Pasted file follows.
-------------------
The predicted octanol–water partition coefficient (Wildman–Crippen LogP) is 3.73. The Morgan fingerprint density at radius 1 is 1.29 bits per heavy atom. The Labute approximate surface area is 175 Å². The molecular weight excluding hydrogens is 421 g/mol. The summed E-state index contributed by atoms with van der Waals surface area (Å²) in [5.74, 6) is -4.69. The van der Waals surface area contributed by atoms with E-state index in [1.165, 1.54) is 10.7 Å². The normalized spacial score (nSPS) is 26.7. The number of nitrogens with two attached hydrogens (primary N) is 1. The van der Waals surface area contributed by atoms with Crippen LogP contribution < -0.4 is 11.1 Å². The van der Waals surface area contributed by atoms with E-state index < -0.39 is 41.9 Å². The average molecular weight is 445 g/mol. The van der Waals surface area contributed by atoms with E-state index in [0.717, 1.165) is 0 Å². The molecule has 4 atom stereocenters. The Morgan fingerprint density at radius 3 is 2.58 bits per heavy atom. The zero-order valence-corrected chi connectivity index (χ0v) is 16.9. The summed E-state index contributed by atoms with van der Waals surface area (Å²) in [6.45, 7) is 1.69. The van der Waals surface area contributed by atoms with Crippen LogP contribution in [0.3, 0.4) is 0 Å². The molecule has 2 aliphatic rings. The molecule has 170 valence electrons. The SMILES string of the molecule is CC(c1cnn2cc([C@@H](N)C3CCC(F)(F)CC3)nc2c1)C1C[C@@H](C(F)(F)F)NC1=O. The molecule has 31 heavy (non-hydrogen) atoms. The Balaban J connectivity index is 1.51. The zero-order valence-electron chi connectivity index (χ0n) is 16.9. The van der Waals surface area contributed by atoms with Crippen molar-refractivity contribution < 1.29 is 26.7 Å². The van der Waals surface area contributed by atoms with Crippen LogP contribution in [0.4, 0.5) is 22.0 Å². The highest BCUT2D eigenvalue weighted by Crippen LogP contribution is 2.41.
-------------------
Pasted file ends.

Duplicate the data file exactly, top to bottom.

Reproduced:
The predicted octanol–water partition coefficient (Wildman–Crippen LogP) is 3.73. The Morgan fingerprint density at radius 1 is 1.29 bits per heavy atom. The Labute approximate surface area is 175 Å². The molecular weight excluding hydrogens is 421 g/mol. The summed E-state index contributed by atoms with van der Waals surface area (Å²) in [5.74, 6) is -4.69. The van der Waals surface area contributed by atoms with E-state index in [1.165, 1.54) is 10.7 Å². The normalized spacial score (nSPS) is 26.7. The number of nitrogens with two attached hydrogens (primary N) is 1. The van der Waals surface area contributed by atoms with Crippen LogP contribution < -0.4 is 11.1 Å². The van der Waals surface area contributed by atoms with E-state index < -0.39 is 41.9 Å². The average molecular weight is 445 g/mol. The van der Waals surface area contributed by atoms with E-state index in [0.717, 1.165) is 0 Å². The molecule has 4 atom stereocenters. The Morgan fingerprint density at radius 3 is 2.58 bits per heavy atom. The zero-order valence-corrected chi connectivity index (χ0v) is 16.9. The summed E-state index contributed by atoms with van der Waals surface area (Å²) in [6.45, 7) is 1.69. The van der Waals surface area contributed by atoms with Crippen LogP contribution in [0.3, 0.4) is 0 Å². The molecule has 2 aliphatic rings. The molecule has 170 valence electrons. The SMILES string of the molecule is CC(c1cnn2cc([C@@H](N)C3CCC(F)(F)CC3)nc2c1)C1C[C@@H](C(F)(F)F)NC1=O. The molecule has 31 heavy (non-hydrogen) atoms. The Balaban J connectivity index is 1.51. The zero-order valence-electron chi connectivity index (χ0n) is 16.9. The van der Waals surface area contributed by atoms with Crippen molar-refractivity contribution < 1.29 is 26.7 Å². The van der Waals surface area contributed by atoms with Crippen LogP contribution in [0.4, 0.5) is 22.0 Å². The highest BCUT2D eigenvalue weighted by Crippen LogP contribution is 2.41.